I received a recent comment that was so good – my reply turned into an entire post. Radiation and chemotherapy can be very hard on the skin. Radiation can cause rashes (called radiation dermatitis) or even burns to the skin. Chemotherapy can cause changes in the skin due to blocking hormones (such as those used for breast cancer), severe acne eruptions (steroids and many new antibodies drugs), or extensive rashes.
While radiation has gotten much better and targeted, it can still be very hard on the skin within the radiation field. Treat this skin with extra gentle products – like you would treat a baby’s skin. Avoid soaps or only use Cetaphil Gentle Cleanser. Use bland moisturizers such as Vaseline or Aquaphor after your treatment. Ask you doctor for a prescription hydrocortisone in case you get radiation dermatitis, this can be very helpful to decrease the inflammation. At the time of your treatment, avoid putting anything on the skin as it can affect the radiation or even contribute to burns. If you get a burn or have open skin, ask your doctor if a product like silvadene (a burn cream) would be helpful. For breaks in the skin using a barrier paste such as Triple Paste diaper cream can help the area heal. Cover the area with a non-stick pad such as Telfa to keep it protected. If the area is too large to cover try to wear loose and soft clothing. Keep radiated areas out of the sun as the skin will be extra sensitive to the sun and the combination of radiation and sun can cause a rash. Remember that light colored clothing provides very little sun protection, so wear darker clothing if you are out in the sun. Wear a large hat if the radiation was to the face or neck.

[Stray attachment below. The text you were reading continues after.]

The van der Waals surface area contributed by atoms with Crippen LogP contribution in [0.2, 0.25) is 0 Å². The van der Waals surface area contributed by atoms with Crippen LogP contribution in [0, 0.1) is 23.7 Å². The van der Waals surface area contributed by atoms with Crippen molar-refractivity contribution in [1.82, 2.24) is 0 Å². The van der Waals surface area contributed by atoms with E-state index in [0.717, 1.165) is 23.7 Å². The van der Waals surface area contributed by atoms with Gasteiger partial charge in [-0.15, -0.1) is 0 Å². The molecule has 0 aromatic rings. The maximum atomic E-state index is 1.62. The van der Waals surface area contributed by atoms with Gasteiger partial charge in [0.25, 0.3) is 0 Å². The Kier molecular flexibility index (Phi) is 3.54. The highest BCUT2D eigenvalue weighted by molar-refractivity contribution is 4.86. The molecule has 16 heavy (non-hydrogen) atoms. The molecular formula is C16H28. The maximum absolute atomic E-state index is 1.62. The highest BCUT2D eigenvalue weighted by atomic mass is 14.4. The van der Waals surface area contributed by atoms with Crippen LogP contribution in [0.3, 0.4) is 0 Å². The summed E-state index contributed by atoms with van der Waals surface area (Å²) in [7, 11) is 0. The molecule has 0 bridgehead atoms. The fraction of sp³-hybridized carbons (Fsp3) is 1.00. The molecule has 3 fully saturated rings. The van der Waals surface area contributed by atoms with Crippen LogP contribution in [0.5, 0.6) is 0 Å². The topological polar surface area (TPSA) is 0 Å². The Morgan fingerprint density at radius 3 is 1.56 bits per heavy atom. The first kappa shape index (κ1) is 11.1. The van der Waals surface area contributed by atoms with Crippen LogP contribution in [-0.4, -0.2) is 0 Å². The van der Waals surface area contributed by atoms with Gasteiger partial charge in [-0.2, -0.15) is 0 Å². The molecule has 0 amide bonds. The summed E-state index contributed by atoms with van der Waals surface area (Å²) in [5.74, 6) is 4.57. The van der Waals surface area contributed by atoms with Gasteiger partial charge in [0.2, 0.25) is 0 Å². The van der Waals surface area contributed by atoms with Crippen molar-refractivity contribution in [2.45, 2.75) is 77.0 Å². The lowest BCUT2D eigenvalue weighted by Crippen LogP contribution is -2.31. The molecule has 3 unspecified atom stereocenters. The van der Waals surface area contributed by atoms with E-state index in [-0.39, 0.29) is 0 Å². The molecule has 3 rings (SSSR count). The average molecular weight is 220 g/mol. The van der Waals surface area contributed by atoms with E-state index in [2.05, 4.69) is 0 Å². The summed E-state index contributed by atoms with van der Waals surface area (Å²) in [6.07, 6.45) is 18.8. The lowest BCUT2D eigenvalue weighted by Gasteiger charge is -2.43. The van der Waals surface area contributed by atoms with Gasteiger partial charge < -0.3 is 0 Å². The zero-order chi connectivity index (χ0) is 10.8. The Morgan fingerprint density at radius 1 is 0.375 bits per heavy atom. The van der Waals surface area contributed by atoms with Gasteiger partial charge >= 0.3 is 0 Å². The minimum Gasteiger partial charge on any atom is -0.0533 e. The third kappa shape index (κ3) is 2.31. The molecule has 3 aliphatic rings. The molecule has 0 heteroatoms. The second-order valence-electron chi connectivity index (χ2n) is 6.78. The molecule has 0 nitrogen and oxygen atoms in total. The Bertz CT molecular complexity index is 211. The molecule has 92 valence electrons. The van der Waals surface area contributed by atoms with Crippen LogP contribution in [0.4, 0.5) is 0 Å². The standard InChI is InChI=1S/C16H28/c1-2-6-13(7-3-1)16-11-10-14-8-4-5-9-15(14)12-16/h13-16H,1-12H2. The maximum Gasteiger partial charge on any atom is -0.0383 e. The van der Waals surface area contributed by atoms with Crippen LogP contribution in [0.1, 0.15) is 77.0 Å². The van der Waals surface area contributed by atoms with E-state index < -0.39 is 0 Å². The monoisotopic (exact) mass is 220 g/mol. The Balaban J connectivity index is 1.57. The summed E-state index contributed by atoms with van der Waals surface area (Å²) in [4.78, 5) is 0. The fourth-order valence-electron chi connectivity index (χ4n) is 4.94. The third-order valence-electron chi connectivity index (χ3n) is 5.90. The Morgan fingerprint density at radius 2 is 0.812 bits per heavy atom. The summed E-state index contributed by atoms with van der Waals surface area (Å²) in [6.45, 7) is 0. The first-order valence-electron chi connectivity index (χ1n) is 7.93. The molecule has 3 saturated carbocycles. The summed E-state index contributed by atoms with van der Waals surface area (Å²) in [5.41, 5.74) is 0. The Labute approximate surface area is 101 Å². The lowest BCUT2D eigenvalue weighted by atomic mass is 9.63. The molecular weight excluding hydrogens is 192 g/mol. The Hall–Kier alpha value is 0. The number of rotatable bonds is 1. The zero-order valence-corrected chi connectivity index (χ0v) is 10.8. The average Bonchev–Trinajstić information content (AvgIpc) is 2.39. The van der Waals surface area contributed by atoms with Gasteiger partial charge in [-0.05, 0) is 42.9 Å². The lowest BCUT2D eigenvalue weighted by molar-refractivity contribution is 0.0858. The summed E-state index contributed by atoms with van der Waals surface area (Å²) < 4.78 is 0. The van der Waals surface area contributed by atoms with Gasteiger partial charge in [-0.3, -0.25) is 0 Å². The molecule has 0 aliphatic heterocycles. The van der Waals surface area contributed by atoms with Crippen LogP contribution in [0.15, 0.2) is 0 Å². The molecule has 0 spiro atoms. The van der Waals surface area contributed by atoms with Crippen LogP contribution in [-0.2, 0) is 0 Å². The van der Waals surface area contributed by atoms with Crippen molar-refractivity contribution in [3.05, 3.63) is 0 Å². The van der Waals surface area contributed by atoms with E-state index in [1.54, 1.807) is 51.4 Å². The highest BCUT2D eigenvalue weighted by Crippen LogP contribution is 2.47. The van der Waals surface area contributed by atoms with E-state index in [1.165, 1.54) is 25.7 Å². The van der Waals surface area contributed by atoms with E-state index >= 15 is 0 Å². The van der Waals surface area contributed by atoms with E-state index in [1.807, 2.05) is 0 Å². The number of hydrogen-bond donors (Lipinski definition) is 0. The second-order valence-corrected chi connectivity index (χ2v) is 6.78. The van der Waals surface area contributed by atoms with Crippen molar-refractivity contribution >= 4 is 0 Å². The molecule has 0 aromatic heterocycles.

All types of chemotherapy can be hard on the skin (and hair). Estrogen blockers (such as Herceptin and Letrozole) can suddenly drop estrogen levels, leading to changes seen in low estrogen states such as dry skin and hair, increase skin wrinkling and sometimes acne. Prednisone can cause acne and growth factor inhibitors (Gefitinib and Cetuximab are two examples) can cause severe folliculitis that resembles acne. Both of these conditions are treated like acne, but usually need prescription medications. Chemotherapy can also affect the nails (slowing growth or causing lines) and many types of chemotherapy cause the hair to fall out. Most types of chemotherapy can cause inflammation of the mucosal membranes – the mouth, nose and genital area. The changes from chemotherapy can be varied and severe in some people, often you will benefit from a dermatologist consultation. A great source of information for the specifics on chemotherapy and the skin can be found at DermNetNZ. Topic: Skin toxicity of chemotherapy drugs.
Hopefully this post provided useful information. Thanks for the topic Heather!